OpenACC Plays a Key Role in the Success of Codes on Summit
The OpenACC organization will report how OpenACC is optimizing CAAR codes are the world’s fastest supercomputer
Dallas, Texas - November 12, 2018 - Today, OpenACC.org announced new milestones featuring OpenACC’s involvement with Oak Ridge National Laboratory's Summit supercomputer. Additionally, the organization announced momentum with HPC apps, the new OpenACC 2.7 specification, new OpenACC.org members and the growth of GPU Hackathons.
OpenACC is a user-driven directive-based performance-portable parallel programming model designed for scientists and engineers interested in porting their codes to a wide variety of heterogeneous HPC hardware platforms and architectures including x86 and OpenPOWER CPUs, GPUs and more with significantly less programming effort.
CAAR Codes Assisting Scientists on Summit
Last June, Oak Ridge National Laboratory announced the Summit Supercomputer, the world’s first supercomputer fusing high performance, data-intensive, and AI computing into one system. Summit is capable of delivering a peak 200 petaflops, eight times faster than its predecessor, Titan.
To take full advantage of Summit, the Oak Ridge Leadership Computing Facility (OLCF) formed the Center for Accelerated Application Readiness (CAAR) program. CAAR is focused on redesigning, porting, and optimizing application codes and several CAAR teams made up of scientists chose to use OpenACC.
“Oak Ridge National Laboratory has been behind OpenACC from its inception. We believe that OpenACC is an important tool to help our users, who are mostly domain scientists, to be able to run their applications on our Titan and Summit supercomputers with excellent performance and significantly less programming effort than required with low-level programming models. Now with Summit, 5 CAAR codes use OpenACC and managed to show a new level of science capability by achieving significant performance results making practical new scientific opportunities.” - Jack Wells, Director of Science for the Oak Ridge Leadership Computing Facility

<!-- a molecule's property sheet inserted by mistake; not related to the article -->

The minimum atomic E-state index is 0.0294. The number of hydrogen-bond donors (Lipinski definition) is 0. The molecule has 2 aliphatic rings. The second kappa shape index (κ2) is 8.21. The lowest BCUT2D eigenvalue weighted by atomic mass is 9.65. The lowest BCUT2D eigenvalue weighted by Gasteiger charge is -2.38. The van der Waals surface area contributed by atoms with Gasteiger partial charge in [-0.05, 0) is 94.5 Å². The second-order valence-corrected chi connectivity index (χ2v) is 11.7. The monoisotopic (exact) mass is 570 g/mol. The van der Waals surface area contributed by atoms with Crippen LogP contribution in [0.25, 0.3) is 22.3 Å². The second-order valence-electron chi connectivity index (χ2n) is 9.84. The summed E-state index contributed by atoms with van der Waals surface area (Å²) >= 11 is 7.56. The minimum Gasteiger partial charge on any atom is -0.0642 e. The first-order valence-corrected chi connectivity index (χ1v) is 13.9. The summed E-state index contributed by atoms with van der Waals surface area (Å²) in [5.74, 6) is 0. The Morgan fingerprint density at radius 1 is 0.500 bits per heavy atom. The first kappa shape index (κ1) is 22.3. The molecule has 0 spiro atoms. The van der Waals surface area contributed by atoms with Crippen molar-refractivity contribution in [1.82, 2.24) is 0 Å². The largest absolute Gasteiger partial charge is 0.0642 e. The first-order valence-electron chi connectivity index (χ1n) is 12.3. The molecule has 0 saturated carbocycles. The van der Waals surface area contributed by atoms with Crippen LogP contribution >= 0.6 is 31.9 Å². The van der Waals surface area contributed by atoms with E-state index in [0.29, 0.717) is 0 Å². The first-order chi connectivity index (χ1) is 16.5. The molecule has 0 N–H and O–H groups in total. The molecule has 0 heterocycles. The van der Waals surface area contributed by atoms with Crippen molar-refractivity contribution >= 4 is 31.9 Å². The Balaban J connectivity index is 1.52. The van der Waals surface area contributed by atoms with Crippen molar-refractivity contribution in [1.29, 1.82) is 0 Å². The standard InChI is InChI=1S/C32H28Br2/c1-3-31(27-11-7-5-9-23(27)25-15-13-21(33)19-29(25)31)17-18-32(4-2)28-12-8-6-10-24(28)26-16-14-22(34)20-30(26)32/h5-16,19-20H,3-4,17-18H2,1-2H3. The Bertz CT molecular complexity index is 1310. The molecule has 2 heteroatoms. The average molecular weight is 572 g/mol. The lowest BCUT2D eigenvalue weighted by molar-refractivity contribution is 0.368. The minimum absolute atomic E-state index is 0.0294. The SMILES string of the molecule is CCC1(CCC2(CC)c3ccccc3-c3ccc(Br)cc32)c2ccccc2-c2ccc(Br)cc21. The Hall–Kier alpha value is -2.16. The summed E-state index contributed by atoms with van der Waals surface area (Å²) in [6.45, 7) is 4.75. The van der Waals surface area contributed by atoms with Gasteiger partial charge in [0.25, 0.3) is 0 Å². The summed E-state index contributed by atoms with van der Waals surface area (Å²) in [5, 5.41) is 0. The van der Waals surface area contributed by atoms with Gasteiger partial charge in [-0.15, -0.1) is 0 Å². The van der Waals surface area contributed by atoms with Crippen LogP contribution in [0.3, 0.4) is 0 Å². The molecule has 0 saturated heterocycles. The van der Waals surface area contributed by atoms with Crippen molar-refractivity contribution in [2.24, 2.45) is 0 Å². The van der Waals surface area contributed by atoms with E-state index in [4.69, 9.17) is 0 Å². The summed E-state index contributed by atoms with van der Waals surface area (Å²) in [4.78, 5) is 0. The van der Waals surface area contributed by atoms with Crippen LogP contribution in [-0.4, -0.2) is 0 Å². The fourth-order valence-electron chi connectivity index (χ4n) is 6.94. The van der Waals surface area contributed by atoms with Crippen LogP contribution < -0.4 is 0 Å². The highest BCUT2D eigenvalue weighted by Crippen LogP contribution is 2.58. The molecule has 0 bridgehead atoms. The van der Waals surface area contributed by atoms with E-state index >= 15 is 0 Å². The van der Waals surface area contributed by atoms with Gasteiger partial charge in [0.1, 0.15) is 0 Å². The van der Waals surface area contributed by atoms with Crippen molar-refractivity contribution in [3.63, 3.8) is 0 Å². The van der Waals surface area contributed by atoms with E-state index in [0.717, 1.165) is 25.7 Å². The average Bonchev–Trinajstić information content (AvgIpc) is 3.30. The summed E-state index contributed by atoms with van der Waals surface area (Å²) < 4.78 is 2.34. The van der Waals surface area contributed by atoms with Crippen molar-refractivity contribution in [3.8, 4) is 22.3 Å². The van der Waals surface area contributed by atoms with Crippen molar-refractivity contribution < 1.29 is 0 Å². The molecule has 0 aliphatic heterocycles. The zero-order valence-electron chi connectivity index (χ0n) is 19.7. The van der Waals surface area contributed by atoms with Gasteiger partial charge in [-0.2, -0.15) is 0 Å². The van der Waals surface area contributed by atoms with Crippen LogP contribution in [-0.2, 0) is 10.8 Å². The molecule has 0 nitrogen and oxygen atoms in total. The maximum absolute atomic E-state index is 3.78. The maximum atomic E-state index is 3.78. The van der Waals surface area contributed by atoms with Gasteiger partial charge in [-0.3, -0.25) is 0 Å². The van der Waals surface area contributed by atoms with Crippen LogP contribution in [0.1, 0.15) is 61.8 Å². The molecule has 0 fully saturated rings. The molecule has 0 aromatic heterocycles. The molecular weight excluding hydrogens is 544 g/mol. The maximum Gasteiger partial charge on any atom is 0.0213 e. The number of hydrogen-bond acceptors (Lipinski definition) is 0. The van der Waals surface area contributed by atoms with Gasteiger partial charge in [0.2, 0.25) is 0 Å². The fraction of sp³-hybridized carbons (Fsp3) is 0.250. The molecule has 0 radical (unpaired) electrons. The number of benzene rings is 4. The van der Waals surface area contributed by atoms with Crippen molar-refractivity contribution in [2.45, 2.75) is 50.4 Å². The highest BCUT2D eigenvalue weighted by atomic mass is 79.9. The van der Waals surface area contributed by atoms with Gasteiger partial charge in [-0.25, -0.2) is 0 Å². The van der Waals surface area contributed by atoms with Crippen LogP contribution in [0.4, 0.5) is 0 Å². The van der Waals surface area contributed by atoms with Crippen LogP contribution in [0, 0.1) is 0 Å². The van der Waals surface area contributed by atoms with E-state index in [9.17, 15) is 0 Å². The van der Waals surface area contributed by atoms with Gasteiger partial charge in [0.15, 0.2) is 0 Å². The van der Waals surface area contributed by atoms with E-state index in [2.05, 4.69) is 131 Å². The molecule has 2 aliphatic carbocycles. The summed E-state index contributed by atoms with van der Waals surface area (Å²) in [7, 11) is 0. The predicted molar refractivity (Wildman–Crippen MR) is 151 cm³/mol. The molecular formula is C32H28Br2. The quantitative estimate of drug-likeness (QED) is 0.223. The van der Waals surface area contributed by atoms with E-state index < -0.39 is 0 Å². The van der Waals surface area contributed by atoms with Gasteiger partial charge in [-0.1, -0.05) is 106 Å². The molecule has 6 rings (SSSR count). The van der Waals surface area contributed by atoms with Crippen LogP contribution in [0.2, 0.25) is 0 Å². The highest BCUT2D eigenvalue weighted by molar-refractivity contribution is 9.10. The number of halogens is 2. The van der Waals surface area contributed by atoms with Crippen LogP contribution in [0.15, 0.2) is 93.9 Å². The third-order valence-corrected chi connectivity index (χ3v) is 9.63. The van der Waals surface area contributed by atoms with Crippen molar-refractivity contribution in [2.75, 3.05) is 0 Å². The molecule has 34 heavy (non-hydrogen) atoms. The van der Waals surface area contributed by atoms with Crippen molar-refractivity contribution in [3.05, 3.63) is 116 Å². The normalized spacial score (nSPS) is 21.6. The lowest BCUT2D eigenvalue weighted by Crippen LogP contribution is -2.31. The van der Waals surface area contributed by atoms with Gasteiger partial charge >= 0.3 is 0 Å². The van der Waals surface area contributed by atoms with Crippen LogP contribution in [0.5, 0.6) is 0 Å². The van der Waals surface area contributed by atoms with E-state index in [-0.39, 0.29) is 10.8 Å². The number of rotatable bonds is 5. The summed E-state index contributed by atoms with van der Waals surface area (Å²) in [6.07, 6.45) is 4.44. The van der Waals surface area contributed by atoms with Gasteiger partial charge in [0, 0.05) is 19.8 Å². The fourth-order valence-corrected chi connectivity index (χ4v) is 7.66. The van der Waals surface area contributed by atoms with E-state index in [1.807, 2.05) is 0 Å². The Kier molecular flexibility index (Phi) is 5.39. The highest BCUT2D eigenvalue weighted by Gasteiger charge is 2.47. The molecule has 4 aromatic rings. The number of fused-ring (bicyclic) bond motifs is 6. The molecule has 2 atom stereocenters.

CAAR codes using OpenACC on Summit include:
- E3SM: Provides high-resolution simulation of the global coupled climate system. “The CAAR project provided us with early access to Summit hardware and access to PGI compiler experts. Both of these were critical to our success. PGI’s OpenACC support remains the best available and is competitive with much more intrusive programming model approaches.” - Mark A. Taylor, Multiphysics Applications, Sandia National Laboratory
- LSDalton: A linear-scaling Hartree-Fock (HF) and Density-Functional Theory (DFT) code suitable for large molecular systems. It provides a 3-5x speedup versus the equivalent number of Titan nodes. “Using OpenACC, we see large performance gains with very little effort. GPU acceleration varies over the course of our simulations due to differing fragment sizes, but is typically 3x–5x. On Summit we can now do simulations of several thousand atoms, compared to maybe 800 on Titan.” - Dmytro Bykov, Computational Scientist, Oak Ridge National Laboratory
- FLASH: A component-based, massively parallel, adaptive-mesh refinement code. There is a 2.9x speedup on GPUs versus CPU only systems. “We’re using OpenACC on Summit to accelerate our most compute-intensive kernels. We love OpenACC interoperability and how this allows us to use multiple methods to perform memory placement and movement. CPU+GPU performance of a 288 species network on Summit, something impossible to do on Titan, is 2.9x faster than CPU only.” - Bronson Messer, Senior Scientist, Oak Ridge National Laboratory